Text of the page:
Vectura Acquisition Means Tobacco Giant PMI Will Profit Twice From Smoking

Vectura is now part of the tobacco industry and must be treated accordingly.

(New York, September 16, 2021) — Philip Morris International (PMI)’s purchase of Vectura, a maker of inhaled medicines and devices, may serve the public relations needs of the world’s largest cigarette company, but it’s bad news for health.

Ignoring the concerns of the public health community and patients who use Vectura’s products, PMI bought its way into a market where it has no place. Vectura’s products treat diseases which can be caused by PMI’s main product, cigarettes. There is now even more incentive for PMI to keep selling its deadly products, profiting twice over as it also sells medicine to consumers made sick by its addictive products.

Buying a health business does not make PMI a health business. This is a company that allegedly worked to bypass health authorities to subvert a global health treaty and sought to exploit the UK’s menthol cigarette ban. It has been found advertising cigarettes opposite schools and running marketing and sponsorship campaigns (including Formula One sponsorship) that appeal to young people. There are ongoing allegations of complicity in tobacco smuggling, with PMI agreeing to a $1.25 billion settlement with the EU and a current PMI representative in Africa is reported to be linked with tobacco smuggling.

A recent STOP analysis suggests that the company is continuing to create addiction through its electronic product, IQOS — primarily in countries where smoking rates are falling thanks to strong health policies. The company’s survival depends on hooking a new generation of users, including youth, to products that are harmful and addictive.  What’s more, over 50% of the people interested in IQOS are those who have never smoked, suggesting it may be a gateway product for nicotine addiction and potential subsequent cigarette use.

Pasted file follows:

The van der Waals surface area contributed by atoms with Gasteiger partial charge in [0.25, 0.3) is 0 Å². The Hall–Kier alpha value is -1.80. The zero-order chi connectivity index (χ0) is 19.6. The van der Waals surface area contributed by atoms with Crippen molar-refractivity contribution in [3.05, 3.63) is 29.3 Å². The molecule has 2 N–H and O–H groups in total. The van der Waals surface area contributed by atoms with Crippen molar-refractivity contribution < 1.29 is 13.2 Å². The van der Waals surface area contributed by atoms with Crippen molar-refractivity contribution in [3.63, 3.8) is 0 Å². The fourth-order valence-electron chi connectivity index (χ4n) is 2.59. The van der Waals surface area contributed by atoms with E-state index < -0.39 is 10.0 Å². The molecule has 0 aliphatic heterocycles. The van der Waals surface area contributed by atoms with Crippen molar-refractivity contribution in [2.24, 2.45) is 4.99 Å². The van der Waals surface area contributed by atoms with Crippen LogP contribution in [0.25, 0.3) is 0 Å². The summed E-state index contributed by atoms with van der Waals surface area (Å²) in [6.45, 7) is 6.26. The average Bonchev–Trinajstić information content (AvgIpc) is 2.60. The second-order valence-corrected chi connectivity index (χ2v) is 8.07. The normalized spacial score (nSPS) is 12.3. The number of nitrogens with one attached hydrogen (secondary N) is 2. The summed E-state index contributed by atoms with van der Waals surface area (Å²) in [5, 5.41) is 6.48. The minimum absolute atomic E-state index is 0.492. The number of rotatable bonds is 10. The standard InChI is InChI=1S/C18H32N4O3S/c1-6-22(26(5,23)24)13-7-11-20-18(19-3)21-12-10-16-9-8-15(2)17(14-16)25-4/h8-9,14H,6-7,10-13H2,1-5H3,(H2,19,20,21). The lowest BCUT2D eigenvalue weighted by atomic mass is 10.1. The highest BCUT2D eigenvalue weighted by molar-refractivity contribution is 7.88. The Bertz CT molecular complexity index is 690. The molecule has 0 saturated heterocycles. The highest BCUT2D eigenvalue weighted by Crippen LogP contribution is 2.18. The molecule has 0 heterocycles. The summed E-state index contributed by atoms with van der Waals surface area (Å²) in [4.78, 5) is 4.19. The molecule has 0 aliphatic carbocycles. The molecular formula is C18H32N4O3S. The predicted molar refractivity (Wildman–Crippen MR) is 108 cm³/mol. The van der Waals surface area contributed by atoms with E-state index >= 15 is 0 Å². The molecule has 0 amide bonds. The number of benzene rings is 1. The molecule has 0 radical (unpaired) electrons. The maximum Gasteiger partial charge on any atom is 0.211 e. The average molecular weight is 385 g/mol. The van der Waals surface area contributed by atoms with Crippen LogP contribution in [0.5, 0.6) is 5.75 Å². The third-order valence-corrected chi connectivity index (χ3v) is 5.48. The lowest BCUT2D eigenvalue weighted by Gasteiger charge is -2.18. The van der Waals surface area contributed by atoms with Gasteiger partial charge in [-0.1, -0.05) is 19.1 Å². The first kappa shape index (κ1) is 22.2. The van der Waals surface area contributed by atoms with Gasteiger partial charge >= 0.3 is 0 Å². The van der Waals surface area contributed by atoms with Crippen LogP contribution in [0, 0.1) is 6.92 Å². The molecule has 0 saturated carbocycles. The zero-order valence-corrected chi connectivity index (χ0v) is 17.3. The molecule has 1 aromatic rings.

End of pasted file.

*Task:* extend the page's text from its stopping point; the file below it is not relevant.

It’s no wonder that some Vectura investors reported being uncomfortable with PMI’s involvement. Several leading investors who had shares in Vectura when PMI launched its bid have a policy against holding tobacco stocks or a broader commitment to responsible investment and may have been compelled to divest.

Vectura may be a crown jewel of PMI’s PR campaign to gain legitimacy, but make no mistake: Vectura is now effectively a part of the tobacco industry and may be subject to policies that exclude the tobacco industry. Hence, it should be treated as the tobacco industry and vested interests, with restrictions on meetings and interactions with Vectura and measures to avoid conflicts of interest, applied as per the implementation guidelines of Article 5.3 of an international treaty that the U.K. is a party to: the World Health Organization Framework Convention on Tobacco Control. Research institutions with clear ethical standards should no longer work with Vectura, nor scientific journals publish its research.

PMI continues to profit from selling cigarettes, while governments, health systems and consumers pay the price. Vectura helping PMI profit twice over only worsens that injustice.

Please contact the STOP press office for more information or to speak to a STOP spokesperson.


About STOP (Stopping Tobacco Organizations and Products)
STOP is a global tobacco industry watchdog whose mission is to expose the tobacco industry strategies and tactics that undermine public health. STOP is funded by Bloomberg Philanthropies and comprised of a partnership between The Tobacco Control Research Group at the University of BathThe Global Center for Good Governance in Tobacco Control (GGTC), the International Union Against Tuberculosis and Lung Disease (The Union) and Vital Strategies. For more information, visit exposetobacco.org.